Foster's was of the minor variety.

Exact medical details are unavailable, but Foster likely suffered from an arrhythmia called "supraventricular tachycardia" (SVT). SVT is actually an umbrella term for a number of arrhythmia types that are caused by a circuit interruption above the ventricles, usually within the atria.

Dehydration, stress or even too much coffee (seriously!) can cause SVT, as any of these can cause a heart to beat fast. A heart beating too fast can lose the synchronization of its contraction and refractory periods within the atria by preventing the electrical signal from dying out or by causing it to arise from somewhere other than the SA node.

A continuously moving electrical signal without control from refractory periods can move anywhere it pleases within the atria. Among many other rhythms, it can cause them to quiver rather than strongly contract—called "atrial fibrillation"—or beat normally but very, very fast—called "atrial flutter".

Some educated speculation suggests that something minor caused Foster's SVT—such as the aforementioned dehydration or stress. His heart most likely switched into a rhythm such as atrial fibrillation, atrial flutter or any number of similar rhythms. He also likely removed himself from the game, as SVT often presents itself only as the sensation of a racing heart, without any other signs or symptoms.

It appears that Foster may be particularly susceptible to developing SVT. As Scurfield states in his previously mentioned report, Foster once had a bout of an arrhythmia during a practice, as well. Fortunately, atrial fibrillation or atrial flutter in an otherwise healthy person often resolve on their own once the cause is removed.

In addition, simple actions such as "bearing down" to perform the Valsalva maneuver—attempting to exhale against a closed mouth and pinched nose—or splashing the face with ice water can break the arrhythmia and restore a normal heartbeat.

Nevertheless, the consequences of not taking an arrhythmia seriously are quite severe. If the heart is not functioning properly, blood flow to the brain and body is decreased. Decreased blood flow can lead to loss of consciousness and other serious problems.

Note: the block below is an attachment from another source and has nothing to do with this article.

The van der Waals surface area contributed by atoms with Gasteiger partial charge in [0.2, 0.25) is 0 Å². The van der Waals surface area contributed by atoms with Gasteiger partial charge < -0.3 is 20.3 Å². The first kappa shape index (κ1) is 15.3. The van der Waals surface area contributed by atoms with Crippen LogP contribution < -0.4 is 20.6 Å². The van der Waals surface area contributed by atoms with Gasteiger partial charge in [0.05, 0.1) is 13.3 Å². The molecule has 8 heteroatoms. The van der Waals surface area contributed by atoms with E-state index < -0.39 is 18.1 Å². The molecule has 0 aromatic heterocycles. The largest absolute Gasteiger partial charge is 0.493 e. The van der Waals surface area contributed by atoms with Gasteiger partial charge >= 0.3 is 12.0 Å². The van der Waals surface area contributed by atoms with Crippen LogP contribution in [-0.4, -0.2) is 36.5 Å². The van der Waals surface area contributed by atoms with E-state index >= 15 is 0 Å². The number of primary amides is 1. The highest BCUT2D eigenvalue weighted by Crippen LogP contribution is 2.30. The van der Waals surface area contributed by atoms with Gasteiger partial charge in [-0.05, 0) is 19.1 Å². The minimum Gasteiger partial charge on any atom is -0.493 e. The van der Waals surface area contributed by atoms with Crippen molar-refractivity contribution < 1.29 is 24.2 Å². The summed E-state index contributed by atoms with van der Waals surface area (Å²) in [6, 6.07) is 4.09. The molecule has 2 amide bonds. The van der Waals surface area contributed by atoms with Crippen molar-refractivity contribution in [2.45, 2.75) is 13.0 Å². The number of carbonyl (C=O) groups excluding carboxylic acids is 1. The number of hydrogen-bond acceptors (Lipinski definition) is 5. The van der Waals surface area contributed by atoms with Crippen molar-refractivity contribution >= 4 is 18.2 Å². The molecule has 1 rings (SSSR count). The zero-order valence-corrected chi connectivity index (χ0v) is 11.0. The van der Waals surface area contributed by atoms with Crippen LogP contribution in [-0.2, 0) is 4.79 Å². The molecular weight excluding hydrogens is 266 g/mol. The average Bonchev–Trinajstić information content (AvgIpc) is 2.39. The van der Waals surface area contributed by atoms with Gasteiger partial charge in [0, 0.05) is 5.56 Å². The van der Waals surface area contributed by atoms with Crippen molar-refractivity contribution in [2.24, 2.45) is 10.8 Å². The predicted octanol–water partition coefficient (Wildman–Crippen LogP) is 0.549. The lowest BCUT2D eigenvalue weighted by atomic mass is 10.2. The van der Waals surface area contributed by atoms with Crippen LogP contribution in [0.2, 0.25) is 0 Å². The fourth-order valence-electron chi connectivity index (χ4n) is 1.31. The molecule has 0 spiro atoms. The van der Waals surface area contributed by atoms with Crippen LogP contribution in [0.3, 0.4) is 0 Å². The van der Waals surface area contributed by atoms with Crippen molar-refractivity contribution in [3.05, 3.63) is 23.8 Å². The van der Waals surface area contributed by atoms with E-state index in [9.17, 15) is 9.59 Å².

Additionally, returning to the field too soon risks re-developing whatever condition led to the arrhythmia in the first place. For that reason, it is probably best that Foster did not return to play.

He will certainly be monitored throughout the week, but once an arrhythmia breaks, it usually leaves no lingering effects and should not limit him any way.

However, should Foster continually re-develop SVT, his cardiologist may decide to perform a procedure called an "electrophysiology study." This minor procedure allows him or her to see where Foster's heart's electrical signal is veering off course. It also allows for planning of future interventions.

Yet that is a discussion for another day. For now, expect to see Foster active for Week 17.

That is great news for the Texans, because as Sunday showed, they clearly need him. 


Dave Siebert is a medical/injury Featured Columnist for Bleacher Report who will graduate from medical school in June, 2013.  He plans to specialize in both Family Medicine and Primary Care (non-operative) Sports Medicine.  Anatomical and arrhythmia information discussed above is based on his own knowledge, and the above article represents only educated speculation and is not meant to suggest a diagnosis for Arian Foster or anyone else.